I am happy to share that I have accepted a position as an Assistant Professor on faculty of the School of Social Service Administration at the University of Chicago. This is an exciting opportunity to join a community of scholars working on issues of international social welfare and social change. I am profoundly grateful for all of the support I have received from friends, colleagues, and mentors over the last several years, and look forward to the many new collaborations ahead.
I will be based in Central America for the next several months working on two research projects studying governance, decentralization, and public services in developing countries. First, I am part of an interdisciplinary research team based at the Institute of Behavioral Science at the University of Colorado Boulder that is collaborating with the Honduran Ministry of Health to understand governance reform and its effects on the performance of local health systems. This project is funded through the NSF Interdisciplinary Behavioral and Social Sciences competition (http://www.nsf.gov/awardsearch/showAward?AWD_ID=1328688&HistoricalAwards=false), and is an outgrowth of the pilot study I conducted in Intibucá, Honduras, in 2012. Second, I will be expanding this line of research to Guatemala and Nicaragua with generous support from the Social Science Research Council through an International Dissertation Research Fellowship funded by the Andrew W. Mellon Foundation.
I am back in Honduras for about three weeks of field research, from July 15 to August 10. I will be presenting results from my study concerning the effects of decentralization on women’s health to the Regional Health Authority in Intibuca, and I will field test new survey protocols for collecting social network data on local governance systems.
I am very happy to share that the National Science Foundation has awarded me a Graduate Research Fellowship to support my studies over the next three years. I am grateful for all of the support I have received and look forward to the research opportunities this fellowship will enable me to pursue.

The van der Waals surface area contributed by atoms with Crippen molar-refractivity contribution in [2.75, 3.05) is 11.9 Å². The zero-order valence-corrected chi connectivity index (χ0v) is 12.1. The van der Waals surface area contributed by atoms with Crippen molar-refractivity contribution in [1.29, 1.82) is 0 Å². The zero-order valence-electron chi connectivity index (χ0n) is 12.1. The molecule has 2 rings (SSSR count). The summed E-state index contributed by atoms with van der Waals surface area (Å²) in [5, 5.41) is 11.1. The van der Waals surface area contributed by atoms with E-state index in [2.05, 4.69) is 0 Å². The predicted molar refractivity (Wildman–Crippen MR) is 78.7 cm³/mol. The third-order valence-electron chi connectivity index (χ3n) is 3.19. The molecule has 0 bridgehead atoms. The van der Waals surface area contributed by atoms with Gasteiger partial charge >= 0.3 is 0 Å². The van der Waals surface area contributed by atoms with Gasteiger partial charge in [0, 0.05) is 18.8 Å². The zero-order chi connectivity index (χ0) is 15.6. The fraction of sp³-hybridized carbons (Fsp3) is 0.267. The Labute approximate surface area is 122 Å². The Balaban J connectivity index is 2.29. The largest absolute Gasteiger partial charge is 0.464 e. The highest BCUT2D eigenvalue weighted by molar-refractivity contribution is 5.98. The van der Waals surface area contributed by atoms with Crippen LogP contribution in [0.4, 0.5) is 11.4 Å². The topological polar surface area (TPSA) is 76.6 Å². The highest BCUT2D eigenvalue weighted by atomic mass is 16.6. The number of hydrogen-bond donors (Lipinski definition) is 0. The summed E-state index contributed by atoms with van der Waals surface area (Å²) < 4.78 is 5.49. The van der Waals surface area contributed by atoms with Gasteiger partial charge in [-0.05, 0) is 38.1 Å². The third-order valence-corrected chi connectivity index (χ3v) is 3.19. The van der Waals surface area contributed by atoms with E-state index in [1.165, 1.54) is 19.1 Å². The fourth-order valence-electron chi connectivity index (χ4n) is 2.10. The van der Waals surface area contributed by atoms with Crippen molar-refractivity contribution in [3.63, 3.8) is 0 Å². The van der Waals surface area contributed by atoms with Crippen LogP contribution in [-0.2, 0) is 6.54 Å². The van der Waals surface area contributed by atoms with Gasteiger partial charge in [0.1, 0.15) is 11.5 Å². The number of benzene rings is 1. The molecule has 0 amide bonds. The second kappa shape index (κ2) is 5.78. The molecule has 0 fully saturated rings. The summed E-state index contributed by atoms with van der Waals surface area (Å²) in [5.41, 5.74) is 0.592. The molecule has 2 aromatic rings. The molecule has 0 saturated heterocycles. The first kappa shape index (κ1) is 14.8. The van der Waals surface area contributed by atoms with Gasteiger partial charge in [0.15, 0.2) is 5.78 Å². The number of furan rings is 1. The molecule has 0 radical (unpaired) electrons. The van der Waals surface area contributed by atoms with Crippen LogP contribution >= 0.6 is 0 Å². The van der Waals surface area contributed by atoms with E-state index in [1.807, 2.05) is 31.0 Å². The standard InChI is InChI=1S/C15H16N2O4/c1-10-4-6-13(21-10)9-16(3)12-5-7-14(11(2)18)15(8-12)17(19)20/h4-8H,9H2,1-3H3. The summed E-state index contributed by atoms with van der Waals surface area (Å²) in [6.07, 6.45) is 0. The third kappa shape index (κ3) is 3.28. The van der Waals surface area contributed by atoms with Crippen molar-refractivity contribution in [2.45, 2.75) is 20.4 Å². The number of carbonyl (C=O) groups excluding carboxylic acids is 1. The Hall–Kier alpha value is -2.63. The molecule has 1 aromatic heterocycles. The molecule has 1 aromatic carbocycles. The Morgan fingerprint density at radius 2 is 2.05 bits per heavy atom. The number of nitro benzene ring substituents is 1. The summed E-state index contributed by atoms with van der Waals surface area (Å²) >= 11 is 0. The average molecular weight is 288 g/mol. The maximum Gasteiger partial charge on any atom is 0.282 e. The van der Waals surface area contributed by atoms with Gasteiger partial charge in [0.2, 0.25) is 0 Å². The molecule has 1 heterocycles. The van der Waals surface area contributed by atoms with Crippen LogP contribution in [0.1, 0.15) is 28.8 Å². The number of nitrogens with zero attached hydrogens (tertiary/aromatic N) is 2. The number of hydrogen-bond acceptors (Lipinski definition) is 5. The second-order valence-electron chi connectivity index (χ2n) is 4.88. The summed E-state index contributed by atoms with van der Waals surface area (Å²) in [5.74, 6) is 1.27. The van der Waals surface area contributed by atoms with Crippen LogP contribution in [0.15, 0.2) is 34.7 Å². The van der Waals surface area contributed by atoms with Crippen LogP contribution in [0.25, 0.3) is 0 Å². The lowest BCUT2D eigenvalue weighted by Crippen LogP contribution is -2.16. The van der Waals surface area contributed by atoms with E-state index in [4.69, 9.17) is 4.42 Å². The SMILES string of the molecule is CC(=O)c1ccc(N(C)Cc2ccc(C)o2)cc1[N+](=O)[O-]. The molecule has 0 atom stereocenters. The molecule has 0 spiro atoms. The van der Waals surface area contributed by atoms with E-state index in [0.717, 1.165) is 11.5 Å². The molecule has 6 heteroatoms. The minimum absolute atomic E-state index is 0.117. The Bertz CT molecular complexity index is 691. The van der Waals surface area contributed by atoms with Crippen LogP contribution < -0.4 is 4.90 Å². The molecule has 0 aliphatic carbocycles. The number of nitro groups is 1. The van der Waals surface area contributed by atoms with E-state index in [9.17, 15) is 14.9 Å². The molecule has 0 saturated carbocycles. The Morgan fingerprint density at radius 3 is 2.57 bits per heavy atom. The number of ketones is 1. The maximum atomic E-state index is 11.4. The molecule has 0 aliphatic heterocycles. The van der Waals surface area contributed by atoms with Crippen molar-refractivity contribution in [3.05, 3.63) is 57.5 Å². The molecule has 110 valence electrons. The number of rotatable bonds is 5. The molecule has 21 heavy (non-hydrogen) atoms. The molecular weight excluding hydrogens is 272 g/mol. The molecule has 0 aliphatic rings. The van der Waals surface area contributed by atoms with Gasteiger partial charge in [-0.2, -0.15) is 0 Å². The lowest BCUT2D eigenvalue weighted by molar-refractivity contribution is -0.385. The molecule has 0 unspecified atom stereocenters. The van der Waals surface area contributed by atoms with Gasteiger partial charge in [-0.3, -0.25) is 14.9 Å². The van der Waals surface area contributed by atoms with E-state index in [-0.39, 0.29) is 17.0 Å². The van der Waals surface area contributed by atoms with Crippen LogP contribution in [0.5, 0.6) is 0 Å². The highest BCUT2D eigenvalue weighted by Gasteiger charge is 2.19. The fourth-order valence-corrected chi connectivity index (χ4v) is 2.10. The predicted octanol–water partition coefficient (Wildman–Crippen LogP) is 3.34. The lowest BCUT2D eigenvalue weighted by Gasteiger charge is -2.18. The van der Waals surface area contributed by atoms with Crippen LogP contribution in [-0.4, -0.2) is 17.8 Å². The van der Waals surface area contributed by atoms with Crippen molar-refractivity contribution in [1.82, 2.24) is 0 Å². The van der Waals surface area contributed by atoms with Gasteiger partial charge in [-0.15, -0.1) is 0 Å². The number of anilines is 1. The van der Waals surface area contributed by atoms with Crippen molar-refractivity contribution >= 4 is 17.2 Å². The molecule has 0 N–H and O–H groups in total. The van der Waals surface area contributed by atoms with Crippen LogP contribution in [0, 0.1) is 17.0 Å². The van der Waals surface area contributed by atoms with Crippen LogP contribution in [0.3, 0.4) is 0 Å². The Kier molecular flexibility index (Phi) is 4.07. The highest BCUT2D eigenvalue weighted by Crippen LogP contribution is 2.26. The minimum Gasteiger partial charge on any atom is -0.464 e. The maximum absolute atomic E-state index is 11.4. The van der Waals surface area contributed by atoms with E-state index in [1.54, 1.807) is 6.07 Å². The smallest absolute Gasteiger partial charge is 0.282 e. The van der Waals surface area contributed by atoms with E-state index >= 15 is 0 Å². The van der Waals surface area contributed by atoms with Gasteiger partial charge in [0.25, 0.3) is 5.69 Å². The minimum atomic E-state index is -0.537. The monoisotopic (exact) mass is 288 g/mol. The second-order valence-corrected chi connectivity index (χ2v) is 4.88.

Earlier this month my undergraduate advisor and long-time mentor, H. Paul Friesema, passed away. Paul was a meticulous scholar of environmental policy, an engaging teacher, and a dedicated mentor. I would certainly not be where I am without his intellectual prodding and unfaltering support. He will be deeply missed.
I returned to Honduras this past summer to conduct research on decentralized health service delivery models in collaboration with the Regional Health Authority in the department of Intibucá. Overall, the field research was successful and I will be spending a good portion of the fall semester organizing and analyzing the data I collected. An overview of the project appears on page 5 of the CU Political Science Department newsletter here.
News reports indicate upwards of 350 individuals were killed in a fire that broke out in a prison in Comayagua, Honduras. A significant proportion of inmates housed in the country’s overcrowded prisons have not been convicted, but instead are held awaiting uncertain judicial proceedings.
Further information here:
This time from NPR, “…a two part series on the roots of violence in Honduras.”
Hat tip to J. Ben Ranz
In recent weeks several new services and blogs have covered crime issues in Honduras following the release of updated homicide numbers for the country and the decision by the Peace Corps to withdraw all of its volunteers. The organization I worked for, Shoulder to Shoulder, has not recalled its volunteers, but they have canceled brigades of American students and imposed travel restrictions on its in-country staff. While I never felt threatened during my time in Honduras, crime and violence are an everyday reality for many people in the country.
Additional information and links are available from USA Today, McClatchy, and the NY Times:
In suburban Evanston, IL, where I last studied, you would occasionally see deer on campus, and if you were lucky, you might catch a glimpse of a fox. This, however, is something I did not have to worry about: